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Last week I wrote about how hotel loyalty programme members can turn a £100 stay into a £75-90 net cost, simply by taking advantage of cashback websites and standard points earning. A few readers jumped in to point out that you can reduce this substantially further by making judicious use of promotions. This is undoubtedly true – and part of the fun of travel hacking – but not everybody has the time or inclination to visit Leeds in order to earn a free night from IHG!
In Part Two, I want to demonstrate how these rebates can be increased even further by loyalty programme members with elite status. Easier to obtain than you might expect, especially with Hilton Honors…
And if you really want to turbo charge your rebates from hotel chain stays, you need to look into Best Rate Guarantees…
“Rebates” for Elite Status Members
Each hotel chain – including the three I am looking at for the purposes of this analysis – has varying levels of elite status. Since mid-range status is far easier to achieve than the very top levels, I’ll look at Marriott Platinum, Hilton Gold and IHG Platinum.
Hotel chains offer bonus points to their members holding elite status. For the three status levels I’ve outlined above, you can earn:
- Marriott Platinum – a 50% bonus, which is an additional 5 points per US dollar spent
- Hilton Gold – an 80% bonus, which is an additional 8 points per US dollar spent
- IHG Platinum – a 50% bonus, which is an additional 5 points per US dollar spent
All three chains offer a welcome amenity. A savvy points collector will almost always choose the more-valuable option of points over a welcome drink. Usually more points are received when staying at a “full service” property such as Sheraton or Doubletree, with fewer points received at chains such as Hampton or Holiday Inn Express.
- Marriott Platinum
- 1,000 points at a full service hotel such as Sheraton, Marriott, etc.
- 500 points at a limited service hotel such as Aloft, Four Points, etc.
- Hilton Gold
- 1,000 points at a full service hotel such as Hilton, Doubletree, etc.
- 200 points at a limited service hotel such as Hampton
- IHG Platinum
- 600 points at a full service hotel such as Crowne Plaza
- 300 points at a limited service hotel such as Holiday Inn Express
Marriott Bonvoy and Hilton Honors offer free breakfast to their Platinum and Gold members (and above). Often you are forced to choose BETWEEN points and breakfast. But you can also find yourself enjoying both, especially in these situations:
- A hotel with an executive lounge. Access is guaranteed with Marriott Platinum and probable with Hilton Gold.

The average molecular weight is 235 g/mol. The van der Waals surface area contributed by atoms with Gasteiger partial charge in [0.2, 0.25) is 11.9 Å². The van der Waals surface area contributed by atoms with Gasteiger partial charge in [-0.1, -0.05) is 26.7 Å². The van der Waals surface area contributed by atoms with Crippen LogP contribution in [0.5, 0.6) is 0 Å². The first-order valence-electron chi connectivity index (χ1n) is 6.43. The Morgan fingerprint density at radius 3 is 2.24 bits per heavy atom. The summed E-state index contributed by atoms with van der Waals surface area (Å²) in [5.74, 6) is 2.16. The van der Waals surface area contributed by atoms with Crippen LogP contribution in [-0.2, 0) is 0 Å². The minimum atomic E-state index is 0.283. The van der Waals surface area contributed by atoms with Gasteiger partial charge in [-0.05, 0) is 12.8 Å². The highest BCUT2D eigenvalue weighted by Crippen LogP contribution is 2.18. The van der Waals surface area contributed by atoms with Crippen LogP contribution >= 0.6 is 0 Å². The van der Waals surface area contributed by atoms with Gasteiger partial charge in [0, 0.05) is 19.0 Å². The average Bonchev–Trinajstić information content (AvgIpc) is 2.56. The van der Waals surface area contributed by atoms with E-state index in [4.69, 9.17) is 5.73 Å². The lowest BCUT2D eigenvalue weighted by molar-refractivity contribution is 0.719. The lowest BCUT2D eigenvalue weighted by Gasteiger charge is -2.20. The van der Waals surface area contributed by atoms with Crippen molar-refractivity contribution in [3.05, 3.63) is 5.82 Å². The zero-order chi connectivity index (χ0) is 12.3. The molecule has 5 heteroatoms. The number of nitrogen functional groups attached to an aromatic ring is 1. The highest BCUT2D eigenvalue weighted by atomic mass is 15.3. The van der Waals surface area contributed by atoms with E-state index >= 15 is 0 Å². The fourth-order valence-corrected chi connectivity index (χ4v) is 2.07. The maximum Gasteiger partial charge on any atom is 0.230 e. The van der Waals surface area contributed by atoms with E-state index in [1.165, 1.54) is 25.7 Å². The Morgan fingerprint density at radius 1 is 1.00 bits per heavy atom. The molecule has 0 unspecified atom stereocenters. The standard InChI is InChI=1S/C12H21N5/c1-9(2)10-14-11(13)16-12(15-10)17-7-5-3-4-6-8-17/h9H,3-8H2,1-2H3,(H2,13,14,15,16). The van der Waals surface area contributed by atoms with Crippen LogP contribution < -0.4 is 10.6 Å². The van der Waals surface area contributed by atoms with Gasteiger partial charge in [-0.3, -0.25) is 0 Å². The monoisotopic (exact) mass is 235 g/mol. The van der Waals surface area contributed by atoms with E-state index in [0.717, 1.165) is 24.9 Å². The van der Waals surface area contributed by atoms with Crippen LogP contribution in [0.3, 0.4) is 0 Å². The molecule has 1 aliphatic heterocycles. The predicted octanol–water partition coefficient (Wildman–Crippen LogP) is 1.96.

- A hotel with a blanket “breakfast included for elites” policy.
IHG Platinum (or Spire for that matter) does not provide free breakfast to its members. In very rare circumstances an elite member might be upgraded at a Crowne Plaza to an executive floor with lounge access. So, in order to allow for a like-for-like comparison, I’ve assumed that you would pay £15 for that hotel breakfast at an IHG hotel.
Adding it Together
If you add these rebates to the ones already received in Part One, you can end up approaching 35-40% in rebate… before promotions!
As you can see, a Marriott Platinum member who books a full service hotel (during an AA shopping portal promotion) can end up “paying” less than £65 for that £100 hotel stay.
If an IHG Platinum member ends up paying for breakfast, that £100 hotel stay might end up costing… £100!
Best Rate Guarantees
It is impossible to do justice to Best Rate Guarantees in a blog format. But if you want to stay in hotels for less than half price, you need to figure out how they are done. In my experience, Marriott Bonvoy has the most user-friendly BRG policy. Hilton and IHG’s policies are much harder to successfully navigate. But for the purposes of briefly showing off their potential, here is what you can expect for a successful BRG claim.
- Marriott Bonvoy – a 25% discount or 5,000 points
- Hilton Honors – a 25% discount
- IHG Rewards Club – 50 points per US dollar spent
When added to the rebates I’ve previously discussed, you can end up paying as little as this…
P.S. If you choose the 25% discount, you will earn fewer base/tier points and you might (but not always) invalidate your cashback. And of course you are matching a lower rate, rather than the one quoted by the hotel chain. But including those elements would overly complicate the numbers…
If you’ve ever wondered why some people (such as yours truly) categorically insist that “the real value in loyalty programmes comes from the hotel chains”, I hope that this analysis has demonstrated the possibilities. In the near future I’ll provide some real life examples of how I’ve managed to rebate my hotel stays substantially below their headline price.
What do you think? Let us know in the comments section…